Which leads us to core strength and awareness—vital to both skiing and yoga. “In skiing, awareness of your center allows you to rise to initiate movement,” Boris says. “You rise to start your turn, and sink down to finish your turn, and all the while the core or torso should remain facing downhill.” Awareness of your core can prevent you from turning inefficiently. What’s more, core awareness translates to quicker reactions to unexpected situations—runaway skis, out of control skiers, shifting snow, and weather conditions—and can rescue you from accidents.

Balance, a blend of strength, flexibility, and kinesthetic sense, is especially important for being able to achieve the next level in skiing, whether that’s mastering moguls or perfecting powder skiing. It’s also imperative for avoiding injuries. If you’re schussing along and hit unexpected terrain—a rock or sheet of ice—and one ski is forced out from under your body, you can avoid tearing your inner thigh muscle or groin area if you have the flexibility and strength to support the abduction of the leg.

Prepare for Powder

Despite the capacity for injury, skiing is not a sport to be feared but rather one to prepare for. One of the simplest steps to get ready for the mountain is to check your alignment. If you’re properly set up atop your skis, you’ve already cleared one important hurdle.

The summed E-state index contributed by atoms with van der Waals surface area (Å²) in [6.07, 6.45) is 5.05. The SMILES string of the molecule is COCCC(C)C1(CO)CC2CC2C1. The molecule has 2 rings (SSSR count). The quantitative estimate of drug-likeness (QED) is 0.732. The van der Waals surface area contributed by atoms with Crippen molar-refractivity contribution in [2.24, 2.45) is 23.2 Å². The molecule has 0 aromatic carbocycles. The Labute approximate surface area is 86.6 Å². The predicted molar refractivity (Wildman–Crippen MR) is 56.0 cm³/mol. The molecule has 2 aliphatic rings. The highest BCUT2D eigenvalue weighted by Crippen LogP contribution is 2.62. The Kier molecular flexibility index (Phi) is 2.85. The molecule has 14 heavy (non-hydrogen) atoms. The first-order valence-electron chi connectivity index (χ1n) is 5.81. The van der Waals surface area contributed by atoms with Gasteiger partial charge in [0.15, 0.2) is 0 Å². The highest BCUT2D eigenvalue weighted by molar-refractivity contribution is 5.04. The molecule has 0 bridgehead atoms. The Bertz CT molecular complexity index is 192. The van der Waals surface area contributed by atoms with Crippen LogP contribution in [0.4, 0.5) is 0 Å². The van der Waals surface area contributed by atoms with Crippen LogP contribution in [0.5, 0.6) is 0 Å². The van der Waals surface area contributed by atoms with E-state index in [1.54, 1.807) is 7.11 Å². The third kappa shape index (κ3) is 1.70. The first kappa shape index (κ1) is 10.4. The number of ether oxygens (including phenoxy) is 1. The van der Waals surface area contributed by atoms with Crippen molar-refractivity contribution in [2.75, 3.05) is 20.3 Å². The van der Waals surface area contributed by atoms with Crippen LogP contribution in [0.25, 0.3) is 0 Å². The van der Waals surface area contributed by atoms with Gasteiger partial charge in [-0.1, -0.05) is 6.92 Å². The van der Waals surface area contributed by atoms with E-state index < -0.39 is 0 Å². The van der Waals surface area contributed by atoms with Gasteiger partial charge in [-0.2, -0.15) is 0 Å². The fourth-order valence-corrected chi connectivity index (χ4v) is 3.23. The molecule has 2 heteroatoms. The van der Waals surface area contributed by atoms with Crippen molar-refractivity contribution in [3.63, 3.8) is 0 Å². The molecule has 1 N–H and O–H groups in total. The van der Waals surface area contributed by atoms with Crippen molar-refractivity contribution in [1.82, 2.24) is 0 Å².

Many skiers erroneously think that leaning back will prevent falling, or conversely, that leaning extremely far forward will protect them from a spill. Neither assumption is correct. How you stand on your skis—your alignment—is key to staying balanced. Follow these fundamental alignment principles for skiing and you can avoid the dreaded face plants that inevitably occur under a chairlift full of spectators.

Feet should be shoulder-width apart, as if in Tadasana (Mountain Pose), to create a stable base for the body.

Knees should be in line with the toes, as in Utkatasana (Chair Pose).

Hips should be tipped slightly forward. This is a somewhat unnatural position for most people; however, ski boots help encourage this shape in the lower body. This posture helps you gain control. Boris likens it to walking down a roof: “If your hips are back, then your feet will come out from under you,” she says.

Shoulders should be dropped, or relaxed, as in Tadasana.

Torso should be still. Referred to as a “quiet upper body” in skiing, having a “still” torso is akin to riding a bicycle with the lower body doing most of the work while the upper body provides stability.


Hands should be in front of your body to encourage forward movement and to initiate pole plants.

Our bodies are designed to move. Biologically, we require continuous, regular motion. Yet, often in the winter months, we stay indoors, moving less and sitting more. Skiing satisfies our primal need for motion while reconnecting us with nature. Both novice and veteran skiers can attest to the physical and spiritual exhilaration of a day on the slopes.

To get the most from your days on skis, follow the wisdom of yogis and stretch those muscles before and after you tackle the mountain. Remember, if you stay in top shape, you can ski for free after age 70. Now, there’s something to look forward to!

Baron Baptiste is a yoga teacher and athletic trainer in Cambridge, Massachusetts, known for his work with the Philadelphia Eagles and as the host of ESPN’s “Cyberfit.” Kathleen Finn Mendola is a health and wellness writer based in Portland, Oregon.